When Northern Stage lights its stage for Living Together this week, three Vermont theatre companies will begin their historic collaboration on The Norman Conquests. Living Together runs April 20 – May 8, 2016. It will be followed by Table Manners at the Dorset Theatre Festival from June 16-July 2, 2016. The final play in the series, Round and Round the Garden will close out the trilogy at the Weston Playouse July 21-30, 2016.
The Norman Conquests is a brilliant comic trilogy telling the same story from the point of view of three different rooms: Living Together follows the romp in the living room; Table Manners times perfectly to show what happens in the dining room, and Round and Round the Garden depicts desperately funny activities in the garden. Each play stands completely on its own, but together, they are a triumph of theatrical imagination. Northern Stage, Weston Playhouse, and Dorset Theatre Festival are teaming up in an historical Vermont collaboration to present all three plays between April and July 2016. There is little doubt that many audience members will travel to all three theaters to see the full trilogy for an unmatched theatrical experience.
An hysterical and often poignant romp through one day in the lives of some excruciatingly unhappy thirty-somethings in England. Norman, a librarian with unruly hair and even more unruly manners, arrives at a country house for a “dirty weekend” with the downtrodden Annie, who for years has been trapped taking care of her mother in a big Victorian house in the country. Without revealing her real plans, Annie has enlisted her brother, Reg, and his wife, Sarah, to look after the tyrannical Mum.
Also scheduled is the Dorset Theatre Festival and Table Manners, for info visit www.dorsettheatrefestival.org Then, the Weston Playhouse does Round and Round the Garden, for their information, visit www.westonplayhouse.org
It’s a historic first in many ways, from the nature of the collaboration to the immensity of the project. Credit must be shared by Artistic Directors Dina Janis of the Dorset Theatre Festival, Carol Dunne of Northern Stage in White River Junction, and Steve Stettler of the Weston Playhouse Theatre Company.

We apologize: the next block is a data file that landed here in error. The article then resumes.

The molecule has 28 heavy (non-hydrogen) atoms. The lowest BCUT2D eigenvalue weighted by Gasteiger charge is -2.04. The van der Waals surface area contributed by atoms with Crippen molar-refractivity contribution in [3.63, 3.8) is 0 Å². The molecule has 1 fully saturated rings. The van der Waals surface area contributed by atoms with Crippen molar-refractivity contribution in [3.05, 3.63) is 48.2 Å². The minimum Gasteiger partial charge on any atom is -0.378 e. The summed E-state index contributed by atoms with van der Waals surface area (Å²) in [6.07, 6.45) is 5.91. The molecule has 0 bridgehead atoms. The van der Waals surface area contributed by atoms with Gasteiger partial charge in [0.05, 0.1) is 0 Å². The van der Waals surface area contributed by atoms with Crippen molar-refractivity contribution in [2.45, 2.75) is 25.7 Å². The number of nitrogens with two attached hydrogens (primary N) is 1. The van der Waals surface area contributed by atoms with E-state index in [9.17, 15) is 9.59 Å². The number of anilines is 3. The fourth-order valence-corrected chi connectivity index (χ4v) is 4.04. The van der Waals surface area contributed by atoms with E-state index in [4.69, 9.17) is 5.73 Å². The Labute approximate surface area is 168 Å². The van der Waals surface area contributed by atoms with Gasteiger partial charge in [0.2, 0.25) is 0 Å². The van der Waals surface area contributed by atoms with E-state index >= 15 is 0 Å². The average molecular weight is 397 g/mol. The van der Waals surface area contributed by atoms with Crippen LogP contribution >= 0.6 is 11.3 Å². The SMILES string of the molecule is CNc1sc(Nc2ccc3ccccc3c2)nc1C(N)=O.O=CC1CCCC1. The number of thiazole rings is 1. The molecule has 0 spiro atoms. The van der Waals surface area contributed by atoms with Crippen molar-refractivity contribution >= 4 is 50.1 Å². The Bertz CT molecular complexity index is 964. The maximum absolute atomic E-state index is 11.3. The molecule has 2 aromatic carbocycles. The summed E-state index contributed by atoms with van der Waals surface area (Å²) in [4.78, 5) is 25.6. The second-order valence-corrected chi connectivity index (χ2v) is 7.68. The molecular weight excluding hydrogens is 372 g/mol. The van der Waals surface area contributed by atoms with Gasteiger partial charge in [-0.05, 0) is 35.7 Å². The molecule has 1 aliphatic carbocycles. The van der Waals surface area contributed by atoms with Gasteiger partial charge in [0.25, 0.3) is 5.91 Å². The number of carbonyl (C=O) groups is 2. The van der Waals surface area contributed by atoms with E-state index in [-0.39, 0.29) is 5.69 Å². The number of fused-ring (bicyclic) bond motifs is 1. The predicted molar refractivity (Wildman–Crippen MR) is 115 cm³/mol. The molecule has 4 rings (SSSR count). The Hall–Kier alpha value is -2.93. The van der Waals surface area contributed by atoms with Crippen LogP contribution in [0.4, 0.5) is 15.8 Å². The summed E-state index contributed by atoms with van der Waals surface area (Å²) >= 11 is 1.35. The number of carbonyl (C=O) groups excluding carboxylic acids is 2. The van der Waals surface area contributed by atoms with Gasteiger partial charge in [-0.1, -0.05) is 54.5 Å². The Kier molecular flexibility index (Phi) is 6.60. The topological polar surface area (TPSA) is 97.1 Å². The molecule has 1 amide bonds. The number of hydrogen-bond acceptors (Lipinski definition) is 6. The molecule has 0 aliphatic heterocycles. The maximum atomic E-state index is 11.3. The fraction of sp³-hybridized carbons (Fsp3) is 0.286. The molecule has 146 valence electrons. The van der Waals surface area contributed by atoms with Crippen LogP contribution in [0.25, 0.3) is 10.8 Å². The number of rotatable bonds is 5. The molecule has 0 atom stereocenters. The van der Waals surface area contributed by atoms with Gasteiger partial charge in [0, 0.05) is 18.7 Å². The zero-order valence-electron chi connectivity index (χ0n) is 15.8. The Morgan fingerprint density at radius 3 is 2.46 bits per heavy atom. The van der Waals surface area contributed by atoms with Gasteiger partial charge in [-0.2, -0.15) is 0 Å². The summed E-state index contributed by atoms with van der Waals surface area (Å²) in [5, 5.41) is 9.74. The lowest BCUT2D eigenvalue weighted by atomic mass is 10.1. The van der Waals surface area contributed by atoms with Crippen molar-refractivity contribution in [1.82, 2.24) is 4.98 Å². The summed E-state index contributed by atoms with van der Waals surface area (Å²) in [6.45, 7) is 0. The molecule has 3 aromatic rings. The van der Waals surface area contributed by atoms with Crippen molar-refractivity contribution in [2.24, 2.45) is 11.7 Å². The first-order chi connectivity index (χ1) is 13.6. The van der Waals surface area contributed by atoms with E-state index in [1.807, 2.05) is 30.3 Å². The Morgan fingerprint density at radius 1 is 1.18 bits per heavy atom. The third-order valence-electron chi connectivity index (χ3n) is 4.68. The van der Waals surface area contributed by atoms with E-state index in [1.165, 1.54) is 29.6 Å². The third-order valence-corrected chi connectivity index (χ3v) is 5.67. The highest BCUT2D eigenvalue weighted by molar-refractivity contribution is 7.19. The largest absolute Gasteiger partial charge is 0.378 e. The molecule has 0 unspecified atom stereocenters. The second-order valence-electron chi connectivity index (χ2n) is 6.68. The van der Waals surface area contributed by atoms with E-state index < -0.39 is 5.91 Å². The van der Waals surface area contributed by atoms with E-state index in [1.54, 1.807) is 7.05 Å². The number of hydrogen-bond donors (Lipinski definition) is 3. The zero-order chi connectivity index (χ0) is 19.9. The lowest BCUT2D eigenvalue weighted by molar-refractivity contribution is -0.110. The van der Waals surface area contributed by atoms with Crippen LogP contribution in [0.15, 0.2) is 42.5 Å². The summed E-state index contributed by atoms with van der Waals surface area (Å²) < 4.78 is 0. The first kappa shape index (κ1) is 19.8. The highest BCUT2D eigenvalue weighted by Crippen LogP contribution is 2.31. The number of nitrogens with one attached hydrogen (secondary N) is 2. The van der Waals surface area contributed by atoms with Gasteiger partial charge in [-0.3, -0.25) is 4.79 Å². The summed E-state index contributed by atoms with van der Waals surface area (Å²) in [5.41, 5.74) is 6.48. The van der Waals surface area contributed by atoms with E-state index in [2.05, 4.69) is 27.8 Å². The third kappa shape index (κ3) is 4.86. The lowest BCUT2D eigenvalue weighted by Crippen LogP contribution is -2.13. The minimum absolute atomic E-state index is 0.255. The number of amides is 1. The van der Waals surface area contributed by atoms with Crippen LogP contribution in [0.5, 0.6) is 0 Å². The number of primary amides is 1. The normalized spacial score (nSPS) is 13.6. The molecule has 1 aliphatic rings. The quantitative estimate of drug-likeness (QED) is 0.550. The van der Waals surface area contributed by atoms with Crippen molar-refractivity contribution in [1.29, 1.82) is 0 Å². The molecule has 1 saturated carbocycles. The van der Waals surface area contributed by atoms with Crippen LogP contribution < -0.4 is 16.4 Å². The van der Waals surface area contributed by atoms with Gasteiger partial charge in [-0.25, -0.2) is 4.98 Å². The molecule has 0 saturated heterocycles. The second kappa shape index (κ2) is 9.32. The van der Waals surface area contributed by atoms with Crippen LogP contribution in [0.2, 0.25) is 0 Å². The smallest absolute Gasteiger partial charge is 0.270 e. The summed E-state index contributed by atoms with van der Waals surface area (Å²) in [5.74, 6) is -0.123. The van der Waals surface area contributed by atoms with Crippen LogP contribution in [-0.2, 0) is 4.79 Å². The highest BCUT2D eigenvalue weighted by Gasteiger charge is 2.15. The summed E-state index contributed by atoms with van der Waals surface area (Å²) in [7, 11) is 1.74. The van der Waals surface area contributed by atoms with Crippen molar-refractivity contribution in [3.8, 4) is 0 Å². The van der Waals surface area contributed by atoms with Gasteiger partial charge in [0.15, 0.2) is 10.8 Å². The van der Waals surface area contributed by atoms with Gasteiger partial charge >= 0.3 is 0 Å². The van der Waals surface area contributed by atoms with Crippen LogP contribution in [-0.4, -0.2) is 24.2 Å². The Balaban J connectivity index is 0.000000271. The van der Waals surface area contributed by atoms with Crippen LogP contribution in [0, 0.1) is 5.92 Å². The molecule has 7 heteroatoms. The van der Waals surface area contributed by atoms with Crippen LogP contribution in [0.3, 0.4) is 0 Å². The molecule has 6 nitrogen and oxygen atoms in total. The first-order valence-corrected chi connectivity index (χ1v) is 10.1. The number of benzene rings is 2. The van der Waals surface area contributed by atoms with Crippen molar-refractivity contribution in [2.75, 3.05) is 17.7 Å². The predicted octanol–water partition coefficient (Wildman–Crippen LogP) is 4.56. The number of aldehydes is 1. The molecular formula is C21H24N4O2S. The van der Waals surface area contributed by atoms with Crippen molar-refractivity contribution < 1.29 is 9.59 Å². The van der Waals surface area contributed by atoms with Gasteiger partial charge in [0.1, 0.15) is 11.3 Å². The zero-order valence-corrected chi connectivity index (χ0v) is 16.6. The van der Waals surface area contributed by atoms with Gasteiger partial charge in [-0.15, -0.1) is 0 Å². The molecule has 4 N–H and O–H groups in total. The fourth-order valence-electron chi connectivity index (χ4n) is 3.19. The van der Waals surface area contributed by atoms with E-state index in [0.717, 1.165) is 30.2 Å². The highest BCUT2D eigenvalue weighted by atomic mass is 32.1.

Janis noted that the theatres were announcing this project at the Marble House Project, a country estate that provides artist residencies, workshops, and sustainable agriculture, in part because The Norman Conquests is set in and around an English country house. She explained that the companies, who have shared artists in recent years, have been searching for a way to work together more closely. The artistic directors all admired the work of Ayckbourn, one of the finest and most prolific playwrights of our time, and the chance to produce three related plays with a shared director, cast and creative team seemed a perfect opportunity for an official partnership.
Stettler said that The Norman Conquests have been praised since their debut in the mid 1970’s as “a tour de force” and “a landmark of theatrical achievement,” with regular revivals on Broadway, on London’s West End, and around the world.
The trilogy follows the amorous exploits of Norman, assistant librarian, who strives to make the women in his life – his wife and her two sisters – happy in the course of a riotous summer weekend. The cast of six become enmeshed in “an ingenious Chinese puzzle” of relationships that can be enjoyed individually, but even more so, collectively.
Dunne presented the details of the collaboration. Northern Stage will conclude its 2015-2016 season, the first in its new Barrette Center for the Arts, in April/May of 2016 with Ayckbourn’s Living Together, set in the living room of the country house. Dorset will follow at the top of its 2016 summer season in June with Table Manners, set in the dining room. Weston will conclude the series with Round and Round the Garden, set in the home’s English garden, in July 2016. Audiences will be given incentives to view the entire trilogy and the project will be marketed jointly statewide. The director, designers and cast are yet to be announced, but discussions are under way.
The artistic directors made clear that The Norman Conquests is the first step in an ongoing program to pool resources and share their work with a wider audience. They have already begun to talk about coordinating a regional festival of new work in the year following The Norman Conquests.